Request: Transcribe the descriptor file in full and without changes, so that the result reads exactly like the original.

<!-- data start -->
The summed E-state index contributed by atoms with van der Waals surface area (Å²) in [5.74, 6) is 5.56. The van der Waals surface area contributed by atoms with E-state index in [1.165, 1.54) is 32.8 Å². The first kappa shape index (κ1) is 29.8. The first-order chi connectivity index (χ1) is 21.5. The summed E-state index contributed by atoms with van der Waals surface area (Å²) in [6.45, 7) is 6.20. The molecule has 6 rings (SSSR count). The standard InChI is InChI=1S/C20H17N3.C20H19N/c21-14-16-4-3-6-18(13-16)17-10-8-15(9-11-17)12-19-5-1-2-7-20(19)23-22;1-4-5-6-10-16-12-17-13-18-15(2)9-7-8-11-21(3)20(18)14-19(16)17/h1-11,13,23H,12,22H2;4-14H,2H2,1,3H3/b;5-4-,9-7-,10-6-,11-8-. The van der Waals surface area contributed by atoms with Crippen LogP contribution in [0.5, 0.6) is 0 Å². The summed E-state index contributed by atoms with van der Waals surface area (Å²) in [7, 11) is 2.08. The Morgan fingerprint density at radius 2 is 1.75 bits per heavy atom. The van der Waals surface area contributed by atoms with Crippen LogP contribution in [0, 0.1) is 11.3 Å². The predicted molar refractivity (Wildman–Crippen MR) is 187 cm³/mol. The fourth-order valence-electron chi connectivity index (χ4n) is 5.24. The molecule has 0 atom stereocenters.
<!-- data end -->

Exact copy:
The summed E-state index contributed by atoms with van der Waals surface area (Å²) in [5.74, 6) is 5.56. The van der Waals surface area contributed by atoms with E-state index in [1.165, 1.54) is 32.8 Å². The first kappa shape index (κ1) is 29.8. The first-order chi connectivity index (χ1) is 21.5. The summed E-state index contributed by atoms with van der Waals surface area (Å²) in [6.45, 7) is 6.20. The molecule has 6 rings (SSSR count). The standard InChI is InChI=1S/C20H17N3.C20H19N/c21-14-16-4-3-6-18(13-16)17-10-8-15(9-11-17)12-19-5-1-2-7-20(19)23-22;1-4-5-6-10-16-12-17-13-18-15(2)9-7-8-11-21(3)20(18)14-19(16)17/h1-11,13,23H,12,22H2;4-14H,2H2,1,3H3/b;5-4-,9-7-,10-6-,11-8-. The van der Waals surface area contributed by atoms with Crippen LogP contribution in [0.5, 0.6) is 0 Å². The summed E-state index contributed by atoms with van der Waals surface area (Å²) in [7, 11) is 2.08. The Morgan fingerprint density at radius 2 is 1.75 bits per heavy atom. The van der Waals surface area contributed by atoms with Crippen LogP contribution in [0, 0.1) is 11.3 Å². The predicted molar refractivity (Wildman–Crippen MR) is 187 cm³/mol. The fourth-order valence-electron chi connectivity index (χ4n) is 5.24. The molecule has 0 atom stereocenters.